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Title:Child care is foundational for economic recovery
Author(s):Powers, Elizabeth
Subject(s):child
accessed
providers
children
care
licensed
family
Child care
COVID-19
pandemic
center care
family care
Illinois
Abstract:Paid, out-of-home care plays a foundational role in U.S. labor markets. This Policy Spotlight describes the early impact of the COVID-19 pandemic on child care businesses, charts federal and state efforts to keep child care providers afloat during the COVI-19 pandemic, and discusses the need for longer-term supports to preserve robust child care capacity for parents’ return to work. The situation in the state of Illinois is emphasized. Prior to the pandemic, Center Care providers had a capacity of almost one-quarter million children ( infants through pre-Kindergarten), while around 55,000 of children were cared in “family care”, where providers offer paid child care from their own homes. The COVID-19 pandemic onset was characterized by an immediate and severe drop in the demand for care and mandated facility closures. As providers reopened under stringent COVID mitigation policies, the capacity of child care operations was greatly reduced. This simultaneous increase in costs and decrease in revenues placed many providers in financial peril. The Spotlight details the federal and state supports for the child care industry that were available soon after the onset of the pandemic. Implications of the consequent changes in the demand for and supply of child care enrollments on system capacity, prices, and the prevalence of larger versus smaller providers, are traced under various scenarios projected for the economic recovery from COVID. An important implication is that in the absence of ongoing government support there may be fewer children in child care at higher prices. Far less child care may be provided than was true before the pandemic, as social distancing policies are predicted to reduce enrollments by as much as 46% at centers and 21% at family care. Parents with children in care may ultimately pay the substantial costs of social distancing and other mitigation measures through higher child care prices. The Spotlight concludes by discussing a number of policy options going forward, including making the state-run child care subsidy program available to more families, increasing capacity in the federal Head Start program, and even direcvtly offering care at public facilities. Policies to encourage more supply also include loans for starting new family child care businesses and small grants.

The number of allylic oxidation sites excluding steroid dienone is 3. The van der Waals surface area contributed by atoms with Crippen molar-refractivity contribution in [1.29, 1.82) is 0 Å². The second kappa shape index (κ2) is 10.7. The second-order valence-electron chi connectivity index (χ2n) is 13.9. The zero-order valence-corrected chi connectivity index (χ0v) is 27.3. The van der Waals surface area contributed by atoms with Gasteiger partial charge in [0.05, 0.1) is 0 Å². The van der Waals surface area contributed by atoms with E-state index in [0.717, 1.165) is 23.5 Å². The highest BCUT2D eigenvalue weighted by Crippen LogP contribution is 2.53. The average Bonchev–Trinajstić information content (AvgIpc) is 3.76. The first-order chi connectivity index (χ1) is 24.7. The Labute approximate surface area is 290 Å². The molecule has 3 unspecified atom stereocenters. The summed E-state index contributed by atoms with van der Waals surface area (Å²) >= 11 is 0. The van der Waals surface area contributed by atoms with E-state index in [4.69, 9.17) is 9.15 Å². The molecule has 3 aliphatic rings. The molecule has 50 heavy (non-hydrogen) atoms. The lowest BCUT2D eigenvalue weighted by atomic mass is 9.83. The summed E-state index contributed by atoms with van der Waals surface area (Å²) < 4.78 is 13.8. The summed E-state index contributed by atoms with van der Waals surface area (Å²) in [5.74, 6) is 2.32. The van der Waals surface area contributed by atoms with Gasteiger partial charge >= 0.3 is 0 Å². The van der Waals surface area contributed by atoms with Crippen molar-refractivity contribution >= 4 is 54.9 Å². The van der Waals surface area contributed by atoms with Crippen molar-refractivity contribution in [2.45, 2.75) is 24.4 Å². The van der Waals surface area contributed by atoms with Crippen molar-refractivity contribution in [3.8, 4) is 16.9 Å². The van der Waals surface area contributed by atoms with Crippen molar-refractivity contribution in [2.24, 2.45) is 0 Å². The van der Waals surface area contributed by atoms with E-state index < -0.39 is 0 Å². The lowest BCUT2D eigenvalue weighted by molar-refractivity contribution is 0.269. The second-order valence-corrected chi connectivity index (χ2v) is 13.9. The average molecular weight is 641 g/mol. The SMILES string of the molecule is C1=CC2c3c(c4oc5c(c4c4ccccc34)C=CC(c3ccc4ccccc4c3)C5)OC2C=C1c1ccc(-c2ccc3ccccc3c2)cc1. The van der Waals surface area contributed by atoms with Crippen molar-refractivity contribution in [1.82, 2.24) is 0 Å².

Issue Date:2020-06-19
Genre:Article
Type:Text
URI:http://hdl.handle.net/2142/109831
Date Available in IDEALS:2021-04-21


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